Florida cheerleaders get up off the ground

Fans that attended Wednesday’s Florida Gators basketball game may have noticed that the team’s cheerleaders were stunting on the court for the first time since school administration banned stunts and tumbling on Nov. 11 as “a proactive stance to protect the cheerleaders, who represent the University of Florida with enthusiasm and class.”

According to a source close to the cheerleading program, this change of heart is relatively minimal on Florida’s end and only occurred after athletic director Jeremy Foley reviewed a proposal created by the cheerleaders that outlined a number of stunts that contained “zero risk” and were maneuvers that even amateurs could accomplish.

The stunts contained in the proposal were “of elementary and junior high school level” but even with that being the case, approximately “90 percent did not get approved” by Foley and others involved in the decision-making process.

Stunts that Gators cheerleaders are now allowed to perform include shoulder sits, chairs and back handsprings. The cheerleaders are also optimistic that they can “hopefully prove there is zero risk to these stunts and [the administration] will eventually consider adding” to their repertoire.

Overall, the cheerleaders are excited for the minor victory but did hope to physically demonstrate other maneuvers they felt were equally safe rather than rely on a presentation to try and convince the administration.

Though they were not provided with that opportunity to showcase safe maneuvers, the cheerleaders are pleased with the minor changes and already felt less awkward performing in front of fans now that some athleticism is involved in their routines.

“Overall the team is very happy about the stunts, naturally,” the source said. “We would love to show our talent and athleticism to the fans but this is definitely a step in the right direction and we are just happy Mr. Foley gave us any chance at all to explain stunts.”

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10 Responses to “Florida cheerleaders get up off the ground”

  1. SFlaGator says:

    This is honestly one of the most ridiculous things ever heard of. I respect Jeremy Foley and everything he has done for UF atheletics, but this is a shame. What’s next cartwheels only for the gymnastics team, water wings for the swim team, or maybe T-ball for the baseball team. Just dumb!!!!

    • David says:

      Gymnastics, Swim, and Baseball are all considered sports. Cheerleading? Not so much. I don’t understand how this hasn’t been resolved by now. I thought this was a simple matter of the lawyers pointing out that the insurance did not cover cheerleading the way it should. If that was the case than i expected Foley to take care of it with the insurance company. I mean what company would want to lose UF as a client?

      Anyways good for the squad for fighting and getting a few stunts in. I was glad to see them doing them.

  2. Swell Miguel says:

    Nothing is “zero risk,” and the UAA’s insurance premiums/coverages govern how great the risk. If Foley can’t get the cheerleaders’ insurance cost to fit his budget, they will remain “grounded” (mostly). The UAA’s fiscal year ends June 30, so look for (or, hope for) a policy change in the next school year.

    Regardless, it’s silly for Foley to risk the UAA’s financial health over this issue.

    • I think the main issue at stake is that Florida is the only school to go to such drastic measures and did so as a reactionary response to an unfortunate incident that occurred in Orlando. Cheerleaders are not insured like athletes at any university yet no other school has gone to such lengths to limit what they are able to do. The amount of training and practice that they put in to learn and perfect these moves – along with regulations put forth by the governing body of cheerleading coaches – makes practicing it as safe as possible. No, there is never “zero risk” to anything in this world. But Florida went way too far initially. Foley wasn’t “risking” anything that the UAA had not been the last however many years. It will be very interesting to see how this plays out though. (Please note, this reply is not mean to disagree with yours simply provide another take on it.)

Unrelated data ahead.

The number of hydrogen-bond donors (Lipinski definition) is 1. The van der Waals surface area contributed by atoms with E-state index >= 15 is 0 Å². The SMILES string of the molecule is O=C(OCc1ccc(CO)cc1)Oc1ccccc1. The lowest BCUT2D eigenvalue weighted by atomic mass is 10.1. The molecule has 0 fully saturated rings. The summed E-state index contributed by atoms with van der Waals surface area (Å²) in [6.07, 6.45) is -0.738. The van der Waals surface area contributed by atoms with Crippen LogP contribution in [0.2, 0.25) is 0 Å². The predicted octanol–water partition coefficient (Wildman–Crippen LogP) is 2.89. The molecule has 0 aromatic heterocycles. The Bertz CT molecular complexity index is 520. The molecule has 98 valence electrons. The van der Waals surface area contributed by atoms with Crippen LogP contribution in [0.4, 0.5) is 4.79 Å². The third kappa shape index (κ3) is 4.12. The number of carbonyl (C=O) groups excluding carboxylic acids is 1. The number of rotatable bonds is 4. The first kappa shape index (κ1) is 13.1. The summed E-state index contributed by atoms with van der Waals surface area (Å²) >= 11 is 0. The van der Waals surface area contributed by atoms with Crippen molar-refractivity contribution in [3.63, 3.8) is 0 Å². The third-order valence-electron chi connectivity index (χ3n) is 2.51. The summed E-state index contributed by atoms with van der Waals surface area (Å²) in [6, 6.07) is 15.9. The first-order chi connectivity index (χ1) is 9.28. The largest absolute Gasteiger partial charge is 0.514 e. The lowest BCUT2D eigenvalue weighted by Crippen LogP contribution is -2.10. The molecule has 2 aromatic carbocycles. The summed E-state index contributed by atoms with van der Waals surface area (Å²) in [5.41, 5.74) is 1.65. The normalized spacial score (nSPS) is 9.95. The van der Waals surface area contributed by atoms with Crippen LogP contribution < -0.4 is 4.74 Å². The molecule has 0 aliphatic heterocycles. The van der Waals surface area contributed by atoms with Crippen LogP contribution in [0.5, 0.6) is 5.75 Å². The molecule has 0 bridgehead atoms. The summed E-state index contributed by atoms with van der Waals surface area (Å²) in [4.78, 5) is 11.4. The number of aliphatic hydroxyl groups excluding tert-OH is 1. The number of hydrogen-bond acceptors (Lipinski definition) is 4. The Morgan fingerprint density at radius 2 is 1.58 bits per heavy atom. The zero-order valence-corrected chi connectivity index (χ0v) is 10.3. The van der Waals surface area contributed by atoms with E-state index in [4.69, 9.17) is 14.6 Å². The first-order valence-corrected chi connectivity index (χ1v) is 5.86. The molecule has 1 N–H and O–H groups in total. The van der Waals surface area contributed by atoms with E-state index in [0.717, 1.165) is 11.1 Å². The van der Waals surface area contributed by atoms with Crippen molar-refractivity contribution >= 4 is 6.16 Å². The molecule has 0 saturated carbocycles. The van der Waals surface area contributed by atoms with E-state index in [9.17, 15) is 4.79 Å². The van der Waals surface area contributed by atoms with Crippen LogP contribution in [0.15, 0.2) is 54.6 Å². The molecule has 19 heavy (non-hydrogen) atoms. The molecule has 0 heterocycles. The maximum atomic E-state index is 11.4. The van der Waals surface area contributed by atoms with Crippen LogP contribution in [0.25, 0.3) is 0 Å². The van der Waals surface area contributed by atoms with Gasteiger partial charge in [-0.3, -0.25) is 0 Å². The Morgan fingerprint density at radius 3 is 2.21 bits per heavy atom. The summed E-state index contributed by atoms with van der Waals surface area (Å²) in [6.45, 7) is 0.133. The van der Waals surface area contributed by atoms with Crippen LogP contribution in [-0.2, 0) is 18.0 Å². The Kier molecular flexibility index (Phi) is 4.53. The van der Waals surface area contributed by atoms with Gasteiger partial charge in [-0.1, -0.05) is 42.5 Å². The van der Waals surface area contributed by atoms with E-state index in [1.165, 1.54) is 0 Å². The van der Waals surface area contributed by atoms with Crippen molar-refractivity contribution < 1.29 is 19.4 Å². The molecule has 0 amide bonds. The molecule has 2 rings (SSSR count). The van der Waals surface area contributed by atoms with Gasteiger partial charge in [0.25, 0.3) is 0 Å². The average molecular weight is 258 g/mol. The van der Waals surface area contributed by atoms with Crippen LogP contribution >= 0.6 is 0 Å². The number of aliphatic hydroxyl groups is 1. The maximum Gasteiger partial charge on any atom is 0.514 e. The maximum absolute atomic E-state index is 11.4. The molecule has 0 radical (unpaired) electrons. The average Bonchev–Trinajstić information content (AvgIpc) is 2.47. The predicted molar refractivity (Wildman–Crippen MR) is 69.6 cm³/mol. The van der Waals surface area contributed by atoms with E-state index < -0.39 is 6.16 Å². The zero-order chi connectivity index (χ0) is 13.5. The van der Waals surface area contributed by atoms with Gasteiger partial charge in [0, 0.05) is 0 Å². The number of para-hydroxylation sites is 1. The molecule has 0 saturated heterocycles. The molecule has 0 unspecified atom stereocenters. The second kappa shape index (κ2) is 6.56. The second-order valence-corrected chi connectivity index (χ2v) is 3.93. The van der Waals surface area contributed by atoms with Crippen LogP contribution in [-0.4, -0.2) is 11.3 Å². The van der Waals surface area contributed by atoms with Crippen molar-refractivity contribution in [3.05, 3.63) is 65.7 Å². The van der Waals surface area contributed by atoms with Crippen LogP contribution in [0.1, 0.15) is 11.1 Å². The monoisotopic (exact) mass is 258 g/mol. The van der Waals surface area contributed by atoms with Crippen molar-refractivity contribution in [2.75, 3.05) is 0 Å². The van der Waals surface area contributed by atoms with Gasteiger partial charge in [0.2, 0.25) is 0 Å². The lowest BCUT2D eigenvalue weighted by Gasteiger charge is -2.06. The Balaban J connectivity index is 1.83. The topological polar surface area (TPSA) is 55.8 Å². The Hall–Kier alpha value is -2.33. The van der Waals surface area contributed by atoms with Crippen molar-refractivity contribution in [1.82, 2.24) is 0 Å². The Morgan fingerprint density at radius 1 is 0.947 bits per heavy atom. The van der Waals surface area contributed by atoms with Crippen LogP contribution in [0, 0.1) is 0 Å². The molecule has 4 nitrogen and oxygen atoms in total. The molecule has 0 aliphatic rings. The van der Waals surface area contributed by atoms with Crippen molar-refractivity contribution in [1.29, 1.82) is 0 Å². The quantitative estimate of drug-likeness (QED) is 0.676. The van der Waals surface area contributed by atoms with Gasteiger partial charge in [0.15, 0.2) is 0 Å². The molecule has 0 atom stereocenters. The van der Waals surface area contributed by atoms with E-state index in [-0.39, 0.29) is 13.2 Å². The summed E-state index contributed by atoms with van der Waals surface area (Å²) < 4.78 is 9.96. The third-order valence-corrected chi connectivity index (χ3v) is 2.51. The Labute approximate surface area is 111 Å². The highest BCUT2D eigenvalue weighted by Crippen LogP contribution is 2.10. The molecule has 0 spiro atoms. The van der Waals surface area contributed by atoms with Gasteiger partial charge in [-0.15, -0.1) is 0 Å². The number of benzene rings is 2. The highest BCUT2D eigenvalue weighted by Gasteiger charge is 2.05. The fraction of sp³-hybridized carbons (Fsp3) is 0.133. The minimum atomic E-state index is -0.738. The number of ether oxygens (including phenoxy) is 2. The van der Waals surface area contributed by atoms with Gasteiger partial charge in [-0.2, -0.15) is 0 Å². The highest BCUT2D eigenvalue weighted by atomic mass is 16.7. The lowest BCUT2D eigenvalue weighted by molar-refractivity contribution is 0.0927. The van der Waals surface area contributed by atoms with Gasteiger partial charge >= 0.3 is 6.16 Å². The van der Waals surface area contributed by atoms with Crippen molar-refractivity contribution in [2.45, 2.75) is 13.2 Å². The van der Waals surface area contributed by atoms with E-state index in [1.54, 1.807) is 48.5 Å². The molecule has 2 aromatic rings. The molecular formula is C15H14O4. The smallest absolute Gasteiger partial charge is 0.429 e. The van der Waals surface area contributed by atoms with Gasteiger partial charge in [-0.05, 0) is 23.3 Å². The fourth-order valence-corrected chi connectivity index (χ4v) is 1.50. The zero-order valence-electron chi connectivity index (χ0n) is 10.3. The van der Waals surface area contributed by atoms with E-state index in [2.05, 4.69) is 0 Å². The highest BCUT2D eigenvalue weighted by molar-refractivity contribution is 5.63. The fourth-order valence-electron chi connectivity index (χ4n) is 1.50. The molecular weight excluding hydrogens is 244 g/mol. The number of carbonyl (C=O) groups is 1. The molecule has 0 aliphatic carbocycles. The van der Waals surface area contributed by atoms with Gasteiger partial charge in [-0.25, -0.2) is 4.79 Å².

3. calgator says:

    Adam – you might know the answer to this. I know the our cheerleading team is a non-competition squad. I am assuming that they do not receive official athletic scholarships (unless it is through some special private grant). How is their program the same/different from Club Sports like baseball, hockey, etc. Or even Intramurals? Who assumes the risk in those cases? I don’t remember signing any waivers or anything and I definitely remember quite a few injuries occurring during Intramural seasons. I know cheerleading is an injury-prone sport, but even more-so that the thousands that play club and intramurals at UF?

    • I’m almost positive you have to sign a waiver for intramurals and almost definitely for club sports. And I believe the cheerleaders sign something that does not hold Florida responsible. Nevertheless, a good lawyer can get around those types of documents and insurance is needed to protect the school. I’m not 100 percent sure of the ins and outs though.

      • calgator says:

        Thanks. I probably did sign something and just forgot. I know I ended up in the ER with a separated shoulder and used my insurance. Never really considered suing the school. I figured it worked something like you explained.

    • Swell Miguel says:

      Since the cheerleaders have appealed to Foley, it means they fall under the UAA. Intramurals and club sports fall under the University umbrella.

  4. Gators22 says:

    This was a knee jerk reaction made literally within 12 hours of the Orlando Magic cheerleader that was injured.

    I understand risk mitigation, but hopefully the cheerleaders will be freed up a little bit soon.